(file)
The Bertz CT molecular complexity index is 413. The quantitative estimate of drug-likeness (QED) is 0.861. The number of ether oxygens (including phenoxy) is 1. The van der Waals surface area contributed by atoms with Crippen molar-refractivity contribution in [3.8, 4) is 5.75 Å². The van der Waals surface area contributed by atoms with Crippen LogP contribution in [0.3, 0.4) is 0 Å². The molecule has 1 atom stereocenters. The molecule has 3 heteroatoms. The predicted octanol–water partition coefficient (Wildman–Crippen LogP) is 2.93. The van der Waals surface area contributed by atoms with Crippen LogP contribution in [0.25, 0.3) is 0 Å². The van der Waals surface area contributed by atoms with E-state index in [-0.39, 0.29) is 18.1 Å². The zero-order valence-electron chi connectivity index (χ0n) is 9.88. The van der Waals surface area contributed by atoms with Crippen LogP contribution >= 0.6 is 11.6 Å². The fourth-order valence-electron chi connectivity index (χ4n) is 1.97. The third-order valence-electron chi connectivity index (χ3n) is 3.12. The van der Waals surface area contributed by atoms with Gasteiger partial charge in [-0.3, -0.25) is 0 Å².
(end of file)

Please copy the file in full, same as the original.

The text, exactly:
The Bertz CT molecular complexity index is 413. The quantitative estimate of drug-likeness (QED) is 0.861. The number of ether oxygens (including phenoxy) is 1. The van der Waals surface area contributed by atoms with Crippen molar-refractivity contribution in [3.8, 4) is 5.75 Å². The van der Waals surface area contributed by atoms with Crippen LogP contribution in [0.3, 0.4) is 0 Å². The molecule has 1 atom stereocenters. The molecule has 3 heteroatoms. The predicted octanol–water partition coefficient (Wildman–Crippen LogP) is 2.93. The van der Waals surface area contributed by atoms with Crippen LogP contribution in [0.25, 0.3) is 0 Å². The van der Waals surface area contributed by atoms with E-state index in [-0.39, 0.29) is 18.1 Å². The zero-order valence-electron chi connectivity index (χ0n) is 9.88. The van der Waals surface area contributed by atoms with Crippen LogP contribution >= 0.6 is 11.6 Å². The fourth-order valence-electron chi connectivity index (χ4n) is 1.97. The third-order valence-electron chi connectivity index (χ3n) is 3.12. The van der Waals surface area contributed by atoms with Gasteiger partial charge in [-0.3, -0.25) is 0 Å².